"This one is over."
That was the phrase that undoubtedly crossed the lips of many on Sunday when Jimmie Johnson took the lead from Brad Keselowski with 10 laps to go at Michigan. After completing the pass, Johnson set sail, opening up a gap over Keselowski and Greg Biffle that looked almost insurmountable as the laps started to tick down.
Yes, Johnson's Hendrick teammate Jeff Gordon had retired earlier in the race because of a valve spring issue, and a valve spring issue had also sidelined Tony Stewart, whose Stewart-Haas race team uses Hendrick horsepower. But Johnson was just more than six laps from the finish and he had a fresh engine that was installed on Saturday — a fresh engine that had helped him drive from a 41st starting position to the front of the field with relative ease. Gordon and Stewart's problems came a whole lot earlier in the race, Johnson's engine was going to make it to the end. Right?
Wrong. Johnson started radioing to his crew that the motor was laying down — the same verbiage that Stewart used when describing his engine woes. Was Johnson serious? Or was he playing around given the gap he had drawn on the field? Then the lead dwindled, more than half a second in one lap. Oh no, Johnson wasn't kidding.
He slowed on the backstretch. Biffle screamed by for the lead. Then Keselowski and others zoomed past. Johnson's frustration on the radio apexed. And soon, his engine was billowing smoke and causing a caution flag.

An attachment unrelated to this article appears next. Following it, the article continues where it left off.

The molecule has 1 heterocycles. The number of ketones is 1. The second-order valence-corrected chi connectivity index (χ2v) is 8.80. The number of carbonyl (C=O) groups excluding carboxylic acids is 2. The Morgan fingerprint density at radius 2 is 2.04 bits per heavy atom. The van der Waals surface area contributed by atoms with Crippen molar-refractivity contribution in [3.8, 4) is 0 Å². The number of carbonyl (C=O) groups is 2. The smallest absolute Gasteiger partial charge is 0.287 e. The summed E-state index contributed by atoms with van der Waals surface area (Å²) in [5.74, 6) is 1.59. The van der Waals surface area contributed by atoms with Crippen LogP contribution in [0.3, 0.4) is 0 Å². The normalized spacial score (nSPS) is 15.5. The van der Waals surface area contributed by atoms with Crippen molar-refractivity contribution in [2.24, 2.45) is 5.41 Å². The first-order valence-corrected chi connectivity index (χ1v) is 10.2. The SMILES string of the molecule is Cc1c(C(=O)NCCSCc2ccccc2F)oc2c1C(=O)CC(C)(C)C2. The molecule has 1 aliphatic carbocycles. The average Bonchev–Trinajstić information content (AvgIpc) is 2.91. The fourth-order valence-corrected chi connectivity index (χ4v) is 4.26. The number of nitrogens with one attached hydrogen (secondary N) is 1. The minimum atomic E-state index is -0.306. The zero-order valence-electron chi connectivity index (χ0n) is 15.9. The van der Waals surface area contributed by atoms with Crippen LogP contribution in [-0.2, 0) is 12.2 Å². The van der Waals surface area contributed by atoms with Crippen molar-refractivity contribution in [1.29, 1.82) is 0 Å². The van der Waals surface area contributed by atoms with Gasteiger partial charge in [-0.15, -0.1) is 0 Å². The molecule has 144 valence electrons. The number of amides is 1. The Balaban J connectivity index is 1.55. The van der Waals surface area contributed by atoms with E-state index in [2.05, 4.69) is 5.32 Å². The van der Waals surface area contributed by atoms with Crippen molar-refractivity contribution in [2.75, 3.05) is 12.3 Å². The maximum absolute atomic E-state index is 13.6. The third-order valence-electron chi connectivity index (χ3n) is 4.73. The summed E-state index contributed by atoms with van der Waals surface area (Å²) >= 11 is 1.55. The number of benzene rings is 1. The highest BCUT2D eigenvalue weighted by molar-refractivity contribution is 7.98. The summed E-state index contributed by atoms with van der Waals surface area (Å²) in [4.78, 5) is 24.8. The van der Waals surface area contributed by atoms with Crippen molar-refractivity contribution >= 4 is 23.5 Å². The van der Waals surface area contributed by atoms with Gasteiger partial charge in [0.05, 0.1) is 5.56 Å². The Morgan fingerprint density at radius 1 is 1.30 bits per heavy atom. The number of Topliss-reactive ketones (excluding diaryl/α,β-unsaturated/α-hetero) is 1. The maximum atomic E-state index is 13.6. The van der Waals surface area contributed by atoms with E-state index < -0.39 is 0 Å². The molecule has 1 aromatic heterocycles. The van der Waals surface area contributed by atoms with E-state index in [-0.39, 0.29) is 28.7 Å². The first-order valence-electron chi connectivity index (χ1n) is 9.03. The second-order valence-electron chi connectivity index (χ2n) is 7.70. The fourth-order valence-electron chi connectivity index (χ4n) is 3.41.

After inheriting the points lead thanks to a third-place finish last week at Watkins Glen, Johnson talked openly about how he looked forward to having the pressure of being the points leader on his team; pressure that the No. 48 crew had responded positively to. And claiming Michigan's checkered flag would not only have kept Johnson in the points lead, but also meant that he'd likely start the Chase at the top spot as well.
That frustration was still at a crescendo as Johnson pulled his car behind his team's hauler in the garage. He exited his car quickly and walked past his hauler with his helmet still on his head. He kept walking and turned towards the motorcoach lot, pausing for no one. It was evident how much this win meant for one of the most media-affable drivers in the garage.
While, as of now, Johnson would be tied for the lead when the Chase begins, he's now fourth in the points standings, 28 points behind Biffle with three races to go before the 10-race playoffs. Barring any major misfortune, Johnson and company won't get to feel the pressure of being the points leader any more before the Chase. But for the 193 laps that they did on Sunday, it was obvious what the response was.
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